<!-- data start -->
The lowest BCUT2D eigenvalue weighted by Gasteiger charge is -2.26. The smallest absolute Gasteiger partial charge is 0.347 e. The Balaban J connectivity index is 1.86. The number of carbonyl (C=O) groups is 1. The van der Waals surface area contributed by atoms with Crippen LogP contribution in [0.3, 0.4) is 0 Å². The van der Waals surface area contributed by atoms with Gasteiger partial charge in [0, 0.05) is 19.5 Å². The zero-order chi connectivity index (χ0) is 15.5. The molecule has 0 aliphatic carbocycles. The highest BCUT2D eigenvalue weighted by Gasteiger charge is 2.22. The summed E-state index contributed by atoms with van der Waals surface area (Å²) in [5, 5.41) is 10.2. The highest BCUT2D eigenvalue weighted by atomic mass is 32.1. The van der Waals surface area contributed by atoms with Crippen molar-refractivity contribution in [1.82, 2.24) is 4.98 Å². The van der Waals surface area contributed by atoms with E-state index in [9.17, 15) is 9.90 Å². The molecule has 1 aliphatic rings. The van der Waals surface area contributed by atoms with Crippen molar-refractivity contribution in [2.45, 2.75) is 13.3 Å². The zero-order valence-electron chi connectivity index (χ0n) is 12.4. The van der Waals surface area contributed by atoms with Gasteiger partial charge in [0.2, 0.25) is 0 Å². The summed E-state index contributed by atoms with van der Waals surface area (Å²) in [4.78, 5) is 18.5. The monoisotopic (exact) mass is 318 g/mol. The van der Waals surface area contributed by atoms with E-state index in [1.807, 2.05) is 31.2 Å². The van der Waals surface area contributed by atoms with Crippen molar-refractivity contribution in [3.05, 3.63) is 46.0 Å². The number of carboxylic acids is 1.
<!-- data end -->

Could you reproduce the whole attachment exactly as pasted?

The lowest BCUT2D eigenvalue weighted by Gasteiger charge is -2.26. The smallest absolute Gasteiger partial charge is 0.347 e. The Balaban J connectivity index is 1.86. The number of carbonyl (C=O) groups is 1. The van der Waals surface area contributed by atoms with Crippen LogP contribution in [0.3, 0.4) is 0 Å². The van der Waals surface area contributed by atoms with Gasteiger partial charge in [0, 0.05) is 19.5 Å². The zero-order chi connectivity index (χ0) is 15.5. The molecule has 0 aliphatic carbocycles. The highest BCUT2D eigenvalue weighted by Gasteiger charge is 2.22. The summed E-state index contributed by atoms with van der Waals surface area (Å²) in [5, 5.41) is 10.2. The highest BCUT2D eigenvalue weighted by atomic mass is 32.1. The van der Waals surface area contributed by atoms with Crippen molar-refractivity contribution in [1.82, 2.24) is 4.98 Å². The van der Waals surface area contributed by atoms with E-state index in [9.17, 15) is 9.90 Å². The molecule has 1 aliphatic rings. The van der Waals surface area contributed by atoms with Crippen molar-refractivity contribution in [2.45, 2.75) is 13.3 Å². The zero-order valence-electron chi connectivity index (χ0n) is 12.4. The van der Waals surface area contributed by atoms with Gasteiger partial charge in [0.2, 0.25) is 0 Å². The summed E-state index contributed by atoms with van der Waals surface area (Å²) in [4.78, 5) is 18.5. The monoisotopic (exact) mass is 318 g/mol. The van der Waals surface area contributed by atoms with E-state index in [1.807, 2.05) is 31.2 Å². The van der Waals surface area contributed by atoms with Crippen molar-refractivity contribution in [3.05, 3.63) is 46.0 Å². The number of carboxylic acids is 1.